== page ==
Now, Chavarria has come to Alexandria, although in many ways he is returning home. He is bringing some Latin American flavors to King & Rye, but his work at The Study finds him calling upon the skills he learned as a 16-year-old in Costa Rica.

According to Chavarria, Mesoamerican food is “the food of trade” and comes primarily from Costa Rica, Guatemala, Belize, El Salvador and Panama. During the 16th century, the Mesoamerican region became the fastest and easiest region for traders to send Asian, European and Middle Eastern goods to North and South America.

“One of the cool things that I always tell to people is food, besides being the language of love or charity, is also the language of trading, of tradition, of history,” Chavarria said.

Even though the ingredients are deceptively simple, the flavor profile of Mesoamerican food is “a boiler room of all these traditions, all of this culture and all of this rehearsal of techniques behind it,” Chavarria said.

“That’s one of the basic points behind The Study, bringing that cultural mix between all of these cultures to modern American cuisine because at the end of the day modern American cuisine is playing with your ingredients, playing with your technique but showcasing [the product],” Chavarria said.

The Study, located at 116 S. Alfred St., is itself a melting pot of culinary traditions, techniques and memories for Chavarria, who said the menu is made up of recipes from his grandmother and dishes that he grew up eating almost every day, like steak and onions.

“I remember my grandpa having a piece of steak, throwing it in a cast iron pan, throwing some onions on top and cooking it and serving it to us,” Chavarria said. “That was his favorite meal. He was eating it five, six times a week, and it really was the most honest piece of meat with just onions and butter. I always wanted to think, ‘How can I elevate this into fine dining cuisine?’”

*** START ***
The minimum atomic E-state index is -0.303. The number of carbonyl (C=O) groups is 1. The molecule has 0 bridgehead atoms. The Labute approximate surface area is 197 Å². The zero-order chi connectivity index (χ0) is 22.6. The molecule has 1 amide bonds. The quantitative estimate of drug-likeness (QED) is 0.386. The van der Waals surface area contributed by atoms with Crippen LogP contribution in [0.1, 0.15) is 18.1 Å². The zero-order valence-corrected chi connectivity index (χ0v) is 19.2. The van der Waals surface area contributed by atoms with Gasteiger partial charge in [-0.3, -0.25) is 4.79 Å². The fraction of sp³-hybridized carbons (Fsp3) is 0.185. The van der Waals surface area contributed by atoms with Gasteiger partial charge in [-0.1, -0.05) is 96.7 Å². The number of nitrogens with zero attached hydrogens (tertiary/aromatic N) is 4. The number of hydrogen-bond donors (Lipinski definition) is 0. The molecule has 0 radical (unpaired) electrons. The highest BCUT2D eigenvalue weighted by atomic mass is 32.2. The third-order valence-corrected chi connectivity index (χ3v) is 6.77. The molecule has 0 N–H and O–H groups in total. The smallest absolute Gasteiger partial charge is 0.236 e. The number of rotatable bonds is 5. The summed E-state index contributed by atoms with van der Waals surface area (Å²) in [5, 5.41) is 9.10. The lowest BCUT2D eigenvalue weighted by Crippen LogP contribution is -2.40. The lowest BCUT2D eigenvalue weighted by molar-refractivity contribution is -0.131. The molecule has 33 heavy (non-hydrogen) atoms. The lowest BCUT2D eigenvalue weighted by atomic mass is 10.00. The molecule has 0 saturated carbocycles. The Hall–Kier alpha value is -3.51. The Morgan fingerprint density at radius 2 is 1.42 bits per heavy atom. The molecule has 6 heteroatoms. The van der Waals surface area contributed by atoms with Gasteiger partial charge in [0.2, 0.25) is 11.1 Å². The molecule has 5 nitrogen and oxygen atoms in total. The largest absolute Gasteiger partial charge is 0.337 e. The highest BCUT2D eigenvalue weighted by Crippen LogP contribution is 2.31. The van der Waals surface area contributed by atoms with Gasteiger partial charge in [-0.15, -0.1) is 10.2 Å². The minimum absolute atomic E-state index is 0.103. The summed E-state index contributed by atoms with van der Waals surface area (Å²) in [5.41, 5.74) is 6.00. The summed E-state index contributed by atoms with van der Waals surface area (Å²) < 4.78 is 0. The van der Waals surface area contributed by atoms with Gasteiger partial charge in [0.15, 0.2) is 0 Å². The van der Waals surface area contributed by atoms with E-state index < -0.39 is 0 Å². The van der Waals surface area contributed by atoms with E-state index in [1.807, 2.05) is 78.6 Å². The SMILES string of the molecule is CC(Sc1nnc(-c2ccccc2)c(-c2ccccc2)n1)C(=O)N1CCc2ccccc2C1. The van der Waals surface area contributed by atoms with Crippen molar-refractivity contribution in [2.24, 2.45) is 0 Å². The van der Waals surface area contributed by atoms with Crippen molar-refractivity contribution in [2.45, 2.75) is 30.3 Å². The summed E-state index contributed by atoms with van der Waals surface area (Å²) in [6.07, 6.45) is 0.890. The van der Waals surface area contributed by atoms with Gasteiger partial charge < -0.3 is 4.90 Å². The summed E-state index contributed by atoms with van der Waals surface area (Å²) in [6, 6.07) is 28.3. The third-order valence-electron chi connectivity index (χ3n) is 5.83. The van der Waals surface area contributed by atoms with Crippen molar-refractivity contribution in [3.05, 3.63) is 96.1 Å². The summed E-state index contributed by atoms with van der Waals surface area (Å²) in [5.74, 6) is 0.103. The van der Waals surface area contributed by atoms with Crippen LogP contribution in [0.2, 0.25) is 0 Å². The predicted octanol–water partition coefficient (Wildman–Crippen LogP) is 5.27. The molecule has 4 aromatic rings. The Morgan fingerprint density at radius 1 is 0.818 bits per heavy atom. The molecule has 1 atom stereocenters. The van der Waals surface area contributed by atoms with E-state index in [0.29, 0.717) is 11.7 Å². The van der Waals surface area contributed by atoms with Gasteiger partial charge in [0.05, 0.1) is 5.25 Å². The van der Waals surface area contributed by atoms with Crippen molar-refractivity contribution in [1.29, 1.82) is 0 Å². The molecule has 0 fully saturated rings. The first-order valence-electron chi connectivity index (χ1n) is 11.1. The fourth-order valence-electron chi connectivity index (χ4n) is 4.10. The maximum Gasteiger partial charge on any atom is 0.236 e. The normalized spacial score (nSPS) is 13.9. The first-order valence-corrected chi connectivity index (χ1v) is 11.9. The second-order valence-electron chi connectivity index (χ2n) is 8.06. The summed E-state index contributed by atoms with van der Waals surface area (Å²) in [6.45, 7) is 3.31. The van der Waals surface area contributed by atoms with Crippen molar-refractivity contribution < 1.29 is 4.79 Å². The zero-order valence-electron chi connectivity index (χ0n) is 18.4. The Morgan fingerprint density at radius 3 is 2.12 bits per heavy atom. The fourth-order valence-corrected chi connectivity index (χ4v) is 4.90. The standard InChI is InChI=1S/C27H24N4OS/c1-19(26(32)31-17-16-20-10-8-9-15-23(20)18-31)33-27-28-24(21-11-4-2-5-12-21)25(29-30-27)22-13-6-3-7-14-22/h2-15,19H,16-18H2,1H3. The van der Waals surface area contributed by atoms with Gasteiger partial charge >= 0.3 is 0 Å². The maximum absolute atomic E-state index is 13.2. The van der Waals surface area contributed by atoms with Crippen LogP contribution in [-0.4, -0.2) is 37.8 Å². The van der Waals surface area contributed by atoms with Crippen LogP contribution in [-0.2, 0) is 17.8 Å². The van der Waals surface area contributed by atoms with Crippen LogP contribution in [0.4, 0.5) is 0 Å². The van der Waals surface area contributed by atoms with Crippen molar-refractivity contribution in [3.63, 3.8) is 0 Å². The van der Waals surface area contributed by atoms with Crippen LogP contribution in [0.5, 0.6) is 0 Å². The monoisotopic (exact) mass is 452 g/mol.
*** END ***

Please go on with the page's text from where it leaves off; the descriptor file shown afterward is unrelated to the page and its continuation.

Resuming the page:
At The Study, Chavarria has answered that question with a 60-day dry aged cut of steak sourced from Seven Hills in Lynchburg, Virginia, served with an onion puree, onion ashes and lizano jus, the Costa Rican equivalent of Worcestershire sauce that comes with a kick. The menu also features his grandmother’s tres leches and corn cake recipes.

One of Chavarria’s favorite dishes at The Study is the Caribbean rundown stew, a creamy mix of octopus, clams, Atlantic cod, red snapper, potatoes and fresh coconut milk.

The saying goes that “you can’t go home again,” as memory, reality and the gradual change that comes with time will always collide to make a true homecoming impossible. For Chavarria, it seems the saying is integral to his approach at The Study, where he takes childhood inspirations and spins them into new tales.

“For me, it’s always about the storytelling. I think every chef needs to be telling a story behind their plates,” Chavarria said.